Japan's Prime Minister warns against North Korea's nuclear ambitions
PM Shinzo Abe says Japan less secure now than at any time since WWII
Japan’s Prime Minister has called the prospect of a nuclear-capable North Korea “absolutely unacceptable” and said the security situation facing his country is the severest since the Second World War.
Prime Minister Abe urged the international community to apply concerted pressure to the rogue nation in an attempt to coerce its regime into giving up its nuclear ambitions.
“A nuclear armed North Korea is absolutely unacceptable,” he said at a news conference Thursday in Japan’s Mie prefecture, following a New Year’s visit to the famous Ise Shrine.
Tensions in the region have remained high in recent months. In September, the North Korean regime carried out its sixth and most powerful nuclear test. Its most recent missile test – during the early hours of November 29 – landed in Japan’s exclusive economic zone.
“Without giving in to any provocative action, we must change the North Korea’s policy by maximizing the pressure in complete solidarity with the international community,” Abe said.
Abe underlined the graveness of the situation by comparing it to the Second World War, a conflict which was finally ended with the dropping of two atom bombs – the precursor to today’s nuclear weapons – on Japanese cities.
“It is not an exaggeration to say the security environment surrounding Japan is at its severest since the war,” he said.
“By raising pressure on North Korea together with the international community, I intend to do my utmost to solve North Korea’s nuclear, missile and abduction issues.”
The stark warnings are at odds with a renewed sense of cautious optimism felt in nearby South Korea.
On Wednesday a cross-border hotline connecting North and South Korea, which had lain dormant for two years, rang once again, in what has been widely regarded as a major diplomatic breakthrough.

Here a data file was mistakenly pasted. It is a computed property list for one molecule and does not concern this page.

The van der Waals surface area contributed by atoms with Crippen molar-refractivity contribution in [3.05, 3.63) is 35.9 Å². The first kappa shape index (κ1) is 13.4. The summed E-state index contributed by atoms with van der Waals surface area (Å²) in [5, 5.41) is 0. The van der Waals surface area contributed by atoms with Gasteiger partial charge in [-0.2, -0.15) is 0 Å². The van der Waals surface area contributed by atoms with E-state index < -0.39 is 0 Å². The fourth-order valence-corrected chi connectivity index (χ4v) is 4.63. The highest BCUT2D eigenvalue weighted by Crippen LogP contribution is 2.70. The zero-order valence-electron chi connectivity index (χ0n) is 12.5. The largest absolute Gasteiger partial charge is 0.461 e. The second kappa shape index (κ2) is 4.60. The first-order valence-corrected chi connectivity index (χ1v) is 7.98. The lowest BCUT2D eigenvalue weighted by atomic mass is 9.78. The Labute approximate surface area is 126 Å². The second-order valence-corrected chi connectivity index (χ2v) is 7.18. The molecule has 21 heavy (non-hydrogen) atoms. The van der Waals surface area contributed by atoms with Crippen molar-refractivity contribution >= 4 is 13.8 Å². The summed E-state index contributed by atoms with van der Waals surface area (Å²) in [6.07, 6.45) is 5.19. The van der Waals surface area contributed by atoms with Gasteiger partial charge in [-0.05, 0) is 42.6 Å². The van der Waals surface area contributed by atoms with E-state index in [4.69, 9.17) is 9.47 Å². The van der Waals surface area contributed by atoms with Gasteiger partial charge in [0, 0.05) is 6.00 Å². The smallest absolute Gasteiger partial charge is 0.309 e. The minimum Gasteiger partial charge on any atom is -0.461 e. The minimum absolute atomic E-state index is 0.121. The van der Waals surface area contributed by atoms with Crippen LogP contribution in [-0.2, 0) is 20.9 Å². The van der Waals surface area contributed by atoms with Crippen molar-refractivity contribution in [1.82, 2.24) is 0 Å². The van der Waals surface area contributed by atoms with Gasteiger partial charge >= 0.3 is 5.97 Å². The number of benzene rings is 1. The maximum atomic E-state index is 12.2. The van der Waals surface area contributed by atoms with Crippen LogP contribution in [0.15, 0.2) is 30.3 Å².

Contact between the two Koreas was initiated after North Korean leader Kim Jong Un expressed hope during his annual New Year’s day address that a North Korean delegation might participate in next month’s Winter Games in Pyeongchang, South Korea.
In September, figure skaters Ryom Tae-Ok and Kim Ju-sik became the first North Korean athletes to qualify for the Games – a development that could have diplomatic implications as well as sporting ones.
Earlier in September South Korea’s President Moon Jae-in told CNN that North Korean participation in Pyeongchang will “provide a very good opportunity for inter-Korean peace and reconciliation.”
During his New Year speech, Kim also expressed a desire for a peaceful resolution with South Korea, a break from the aggressive language he used to threaten the US.
In total, North Korea has fired 23 missiles in 16 tests since February 2017, further perfecting its technology with each launch.
Earlier this year, in the face of an increasingly hostile North Korea, Abe set a deadline of 2020 to revise Japan’s constitution, which contains language that bans the country from maintaining armed forces.
It is a controversial proposal that strikes at the heart of the country’s post-war identity but central to Abe’s political ambitions. It came one step closer to being realized in October when the conservative leader won a parliamentary supermajority in a general election.
“My immediate task is to deal with North Korea,” Abe told reporters at the time. “It will take tough diplomacy. With the mandate given by the people, I would like to exercise my command in diplomacy.”
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CNN’s Paula Hancocks, Taehoon Lee, Hilary Whiteman, Lauren Said-Moorhouse, Yoko Wakatsuki, James Griffiths and Joshua Berlinger contributed to this report.